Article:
PS: Political Science & Politics

Forecasting Recap

THE 2008 CAMPAIGN AND THE FORECASTS DERAILED

James E. Campbella1

a1 University at Buffalo, SUNY

The October 2008 issue of PS published a symposium of presidential and congressional forecasts made in the summer leading up to the election. This article is an assessment of the accuracy of their models.

On September 8, 2008, the Trial-heat Forecasting Model predicted that in-party candidate Senator John McCain would receive 52.7% of the national two-party popular presidential vote. The forecast of a victory of modest proportions for Senator McCain reflected his having a five-percentage-point lead over Senator Barack Obama in Gallup's early September, post-convention poll (49% to 44%) and the Bureau of Economic Analysis' August report of a 3.3% GDP growth rate in the second quarter of the year, about average for a second quarter election year economy.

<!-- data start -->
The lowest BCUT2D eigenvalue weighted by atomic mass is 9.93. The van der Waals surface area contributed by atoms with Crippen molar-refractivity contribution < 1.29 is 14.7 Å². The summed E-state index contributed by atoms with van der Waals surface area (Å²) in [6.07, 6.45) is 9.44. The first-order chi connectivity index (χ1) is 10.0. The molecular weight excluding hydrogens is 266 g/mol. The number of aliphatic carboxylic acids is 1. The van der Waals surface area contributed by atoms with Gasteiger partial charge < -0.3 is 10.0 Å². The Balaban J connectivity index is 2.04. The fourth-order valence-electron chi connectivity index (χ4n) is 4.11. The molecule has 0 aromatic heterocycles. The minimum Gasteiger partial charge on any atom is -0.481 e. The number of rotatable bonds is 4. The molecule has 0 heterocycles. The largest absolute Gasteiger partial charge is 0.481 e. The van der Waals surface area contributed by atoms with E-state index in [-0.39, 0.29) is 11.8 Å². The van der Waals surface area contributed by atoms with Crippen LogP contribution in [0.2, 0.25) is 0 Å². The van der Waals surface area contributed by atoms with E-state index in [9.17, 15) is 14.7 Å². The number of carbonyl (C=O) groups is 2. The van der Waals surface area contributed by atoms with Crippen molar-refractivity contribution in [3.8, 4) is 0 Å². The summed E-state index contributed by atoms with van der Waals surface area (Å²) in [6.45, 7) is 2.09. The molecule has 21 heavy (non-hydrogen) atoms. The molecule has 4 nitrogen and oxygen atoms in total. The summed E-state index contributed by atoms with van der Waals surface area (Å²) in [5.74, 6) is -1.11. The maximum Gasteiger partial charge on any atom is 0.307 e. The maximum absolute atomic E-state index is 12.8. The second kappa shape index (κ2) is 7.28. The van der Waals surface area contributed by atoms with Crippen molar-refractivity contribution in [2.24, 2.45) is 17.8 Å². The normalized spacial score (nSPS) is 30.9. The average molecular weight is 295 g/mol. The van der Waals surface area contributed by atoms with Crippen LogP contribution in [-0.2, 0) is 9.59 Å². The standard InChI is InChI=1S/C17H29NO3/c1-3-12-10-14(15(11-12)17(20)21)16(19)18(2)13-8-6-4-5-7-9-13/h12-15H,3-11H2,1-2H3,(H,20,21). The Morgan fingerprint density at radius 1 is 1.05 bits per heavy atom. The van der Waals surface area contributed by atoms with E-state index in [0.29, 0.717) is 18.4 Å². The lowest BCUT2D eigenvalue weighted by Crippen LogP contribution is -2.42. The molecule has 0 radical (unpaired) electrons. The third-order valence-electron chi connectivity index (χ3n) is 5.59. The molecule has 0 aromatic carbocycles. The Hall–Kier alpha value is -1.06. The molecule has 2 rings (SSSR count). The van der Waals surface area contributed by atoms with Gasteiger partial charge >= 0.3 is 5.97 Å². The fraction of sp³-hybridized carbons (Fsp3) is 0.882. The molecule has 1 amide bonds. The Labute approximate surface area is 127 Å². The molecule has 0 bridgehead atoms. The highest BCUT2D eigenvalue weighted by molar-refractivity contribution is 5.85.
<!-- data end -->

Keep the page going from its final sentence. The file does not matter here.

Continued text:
James E. Campbell is a professor of political science and department chair at the University at Buffalo, SUNY. His most recent book is The American Campaign, Second Edition: U.S. Presidential Campaigns and the National Vote and he recently co-edited a special issue of the International Journal of Forecasting on presidential election forecasting with Michael Lewis-Beck. He has published four books and numerous journal articles and book chapters. He is a former APSA Congressional Fellow and program director at the National Science Foundation. He currently serves as president of Pi Sigma Alpha.

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